CSIR Research Space (South Africa)

    Szewczuk, S

    2014-03-01

    Full Text Available spider web of infrastructure and dependence on decades-old technologies), the developing world can harness modern, low carbon, renewable, agile, smart and decentralised generation to rapidly deliver tailored, appropriate and sustainable energy...

  7. African Journal of Sustainable Development

    African Journals Online (AJOL)

    Articles should be of sustainable development interest and include full- length reports of original research not previously published elsewhere; research notes which consist of brief reports of new findings, techniques and equipment of importance to sustainable development practice. Reviews or announcement of ...

  8. Using Participatory Action Research to Develop a Course Module on Education for Sustainable Development in Pre-Service Chemistry Teacher Education

    Science.gov (United States)

    Burmeister, Mareike; Eilks, Ingo

    2013-01-01

    This paper describes the development of a course module on sustainability issues and Education for Sustainable Development in German pre-service chemistry teacher education. The module was inspired by empirical research findings about the knowledge base of student teachers. It was created and cyclically refined using Participatory Action Research.…

  9. [Contribution of research to the responsible and sustainable development of nanotechnologies].

    Science.gov (United States)

    Iavicoli, S; Boccuni, F

    2008-01-01

    The newly-fledged nanotechnologies offer opportunities for social development but uncertainties prevail about their impact on human and environmental health. Right now there is still a huge gap between technological progress and research into the health and safety aspects of nanomaterials. This is clear from the quantity of nano-products already on the market--more than 600--and the public and private funds dedicated to the development of nanotechnologies, which are almost a hundred times those available for research into their effects on health and safety. Estimates have it that by 2014 nanotechnologies will be widely used in our society, and ten million new jobs will be created. Therefore it becomes essential to plan an integrated approach to specific risk analysis at work. The following gaps and needs come to light: limited information; difficulties in relating nanotechnologies and production of nanomaterials to specific areas of application; efforts required to assess the hazards posed by nanomaterials in realistic exposure conditions; ethical issues about nanotechnology in the workplace likely to arise from today's knowledge about the hazards of nanomaterials and the risks they may pose to workers. An integrated approach to research, cooperation and communication strategies is essential if we are to direct our efforts towards responsible and sustainable growth of nanotechnologies.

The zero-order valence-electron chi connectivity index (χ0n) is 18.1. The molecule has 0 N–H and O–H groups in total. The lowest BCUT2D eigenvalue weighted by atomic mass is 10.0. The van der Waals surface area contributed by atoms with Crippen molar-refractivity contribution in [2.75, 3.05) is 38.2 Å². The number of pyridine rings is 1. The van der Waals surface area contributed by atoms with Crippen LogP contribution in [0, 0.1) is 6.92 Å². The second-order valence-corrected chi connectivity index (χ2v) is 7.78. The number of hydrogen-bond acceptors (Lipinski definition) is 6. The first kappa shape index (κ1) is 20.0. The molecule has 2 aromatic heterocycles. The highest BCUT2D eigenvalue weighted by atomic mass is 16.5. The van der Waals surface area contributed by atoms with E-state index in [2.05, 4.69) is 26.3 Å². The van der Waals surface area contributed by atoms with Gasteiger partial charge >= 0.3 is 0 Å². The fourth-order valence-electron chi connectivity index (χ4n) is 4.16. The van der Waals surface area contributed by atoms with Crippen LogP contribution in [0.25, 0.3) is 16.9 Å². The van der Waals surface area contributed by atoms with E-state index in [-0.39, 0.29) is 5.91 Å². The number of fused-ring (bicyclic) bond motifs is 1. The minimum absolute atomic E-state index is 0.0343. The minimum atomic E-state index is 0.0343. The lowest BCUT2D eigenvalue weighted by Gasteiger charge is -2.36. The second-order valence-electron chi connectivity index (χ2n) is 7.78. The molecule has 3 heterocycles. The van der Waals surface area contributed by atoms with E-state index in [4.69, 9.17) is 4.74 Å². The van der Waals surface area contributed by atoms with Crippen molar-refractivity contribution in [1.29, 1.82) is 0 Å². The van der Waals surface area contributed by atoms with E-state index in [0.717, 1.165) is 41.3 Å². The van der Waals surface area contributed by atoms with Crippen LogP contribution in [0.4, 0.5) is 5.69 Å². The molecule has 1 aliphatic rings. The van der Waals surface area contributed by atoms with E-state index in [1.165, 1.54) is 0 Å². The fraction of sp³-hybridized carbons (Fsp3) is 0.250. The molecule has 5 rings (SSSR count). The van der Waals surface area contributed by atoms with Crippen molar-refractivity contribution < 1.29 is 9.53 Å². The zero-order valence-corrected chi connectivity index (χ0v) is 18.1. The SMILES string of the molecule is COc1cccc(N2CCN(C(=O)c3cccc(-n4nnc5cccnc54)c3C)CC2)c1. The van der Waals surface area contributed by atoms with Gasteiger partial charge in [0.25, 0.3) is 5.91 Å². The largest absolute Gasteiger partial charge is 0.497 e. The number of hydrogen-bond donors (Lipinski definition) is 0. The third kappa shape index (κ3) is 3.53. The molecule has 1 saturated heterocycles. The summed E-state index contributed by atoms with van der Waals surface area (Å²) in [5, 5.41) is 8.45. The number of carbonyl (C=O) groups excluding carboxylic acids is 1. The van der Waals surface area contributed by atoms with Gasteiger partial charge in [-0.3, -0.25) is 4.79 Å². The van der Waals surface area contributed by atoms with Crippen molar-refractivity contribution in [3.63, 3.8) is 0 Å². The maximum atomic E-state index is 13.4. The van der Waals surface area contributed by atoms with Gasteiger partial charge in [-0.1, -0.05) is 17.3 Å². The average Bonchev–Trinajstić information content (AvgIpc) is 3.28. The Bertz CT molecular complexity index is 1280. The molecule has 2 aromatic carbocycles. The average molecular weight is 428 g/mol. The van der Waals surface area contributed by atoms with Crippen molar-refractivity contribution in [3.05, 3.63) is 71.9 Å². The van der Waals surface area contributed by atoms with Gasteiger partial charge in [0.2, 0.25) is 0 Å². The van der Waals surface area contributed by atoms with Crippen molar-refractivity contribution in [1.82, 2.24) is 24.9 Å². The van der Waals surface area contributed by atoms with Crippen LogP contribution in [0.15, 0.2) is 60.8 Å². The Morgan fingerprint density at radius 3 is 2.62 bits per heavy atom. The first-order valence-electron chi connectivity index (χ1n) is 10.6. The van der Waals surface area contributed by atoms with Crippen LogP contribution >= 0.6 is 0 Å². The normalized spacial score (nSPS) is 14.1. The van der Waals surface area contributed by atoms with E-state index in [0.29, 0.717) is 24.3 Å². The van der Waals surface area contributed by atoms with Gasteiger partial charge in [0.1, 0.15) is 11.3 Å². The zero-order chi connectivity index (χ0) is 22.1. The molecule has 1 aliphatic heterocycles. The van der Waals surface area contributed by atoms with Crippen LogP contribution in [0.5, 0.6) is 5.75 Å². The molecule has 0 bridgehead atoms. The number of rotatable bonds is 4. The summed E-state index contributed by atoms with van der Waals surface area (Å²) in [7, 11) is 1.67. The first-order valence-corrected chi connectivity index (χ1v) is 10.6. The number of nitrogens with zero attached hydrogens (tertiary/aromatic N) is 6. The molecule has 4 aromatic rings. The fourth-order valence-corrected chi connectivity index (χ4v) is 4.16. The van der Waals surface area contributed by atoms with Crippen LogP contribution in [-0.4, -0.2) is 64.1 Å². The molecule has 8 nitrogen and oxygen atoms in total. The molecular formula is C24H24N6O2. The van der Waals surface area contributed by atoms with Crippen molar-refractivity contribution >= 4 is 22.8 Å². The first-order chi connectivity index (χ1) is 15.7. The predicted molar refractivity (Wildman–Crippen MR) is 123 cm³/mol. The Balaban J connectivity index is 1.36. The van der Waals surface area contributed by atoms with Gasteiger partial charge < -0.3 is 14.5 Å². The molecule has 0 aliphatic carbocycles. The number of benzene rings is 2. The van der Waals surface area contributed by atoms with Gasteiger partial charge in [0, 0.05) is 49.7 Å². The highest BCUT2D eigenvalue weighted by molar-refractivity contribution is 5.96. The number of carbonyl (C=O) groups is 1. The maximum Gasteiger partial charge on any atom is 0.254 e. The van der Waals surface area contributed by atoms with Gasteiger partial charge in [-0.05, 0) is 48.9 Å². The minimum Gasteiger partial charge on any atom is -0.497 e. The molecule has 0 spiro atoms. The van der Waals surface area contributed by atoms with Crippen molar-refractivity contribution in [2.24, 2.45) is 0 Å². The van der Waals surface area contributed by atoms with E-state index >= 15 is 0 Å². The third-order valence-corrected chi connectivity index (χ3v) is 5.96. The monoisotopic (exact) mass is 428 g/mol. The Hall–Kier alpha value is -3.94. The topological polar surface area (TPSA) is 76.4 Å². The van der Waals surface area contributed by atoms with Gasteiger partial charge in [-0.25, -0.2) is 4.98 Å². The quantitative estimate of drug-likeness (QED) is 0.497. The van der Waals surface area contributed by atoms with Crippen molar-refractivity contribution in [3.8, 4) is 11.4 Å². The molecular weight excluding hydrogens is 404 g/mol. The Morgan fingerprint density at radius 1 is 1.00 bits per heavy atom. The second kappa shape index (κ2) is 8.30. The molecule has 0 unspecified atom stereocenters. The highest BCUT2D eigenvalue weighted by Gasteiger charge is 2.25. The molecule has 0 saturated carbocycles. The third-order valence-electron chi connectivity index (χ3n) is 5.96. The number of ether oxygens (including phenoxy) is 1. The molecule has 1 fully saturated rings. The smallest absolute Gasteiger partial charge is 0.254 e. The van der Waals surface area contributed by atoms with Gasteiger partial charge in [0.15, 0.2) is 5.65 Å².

10. Light Water Reactor Sustainability Research and Development Program Plan -- Fiscal Year 2009–2013

    Energy Technology Data Exchange (ETDEWEB)

    Idaho National Laboratory

    2009-12-01

    Nuclear power has reliably and economically contributed almost 20% of electrical generation in the United States over the past two decades. It remains the single largest contributor (more than 70%) of non-greenhouse-gas-emitting electric power generation in the United States. By the year 2030, domestic demand for electrical energy is expected to grow to levels of 16 to 36% higher than 2007 levels. At the same time, most currently operating nuclear power plants will begin reaching the end of their 60-year operating licenses. If current operating nuclear power plants do not operate beyond 60 years, the total fraction of generated electrical energy from nuclear power will begin to decline—even with the expected addition of new nuclear generating capacity. The oldest commercial plants in the United States reached their 40th anniversary this year. U.S. regulators have begun considering extended operations of nuclear power plants and the research needed to support long-term operations. The Light Water Reactor Sustainability (LWRS) Research and Development (R&D) Program, developed and sponsored by the Department of Energy, is performed in close collaboration with industry R&D programs. The purpose of the LWRS R&D Program is to provide technical foundations for licensing and managing long-term, safe and economical operation of the current operating nuclear power plants. The LWRS R&D Program vision is captured in the following statements: Existing operating nuclear power plants will continue to safely provide clean and economic electricity well beyond their first license- extension period, significantly contributing to reduction of United States and global carbon emissions, enhancement of national energy security, and protection of the environment. There is a comprehensive technical basis for licensing and managing the long-term, safe, economical operation of nuclear power plants. Sustaining the existing operating U.S. fleet also will improve its international engagement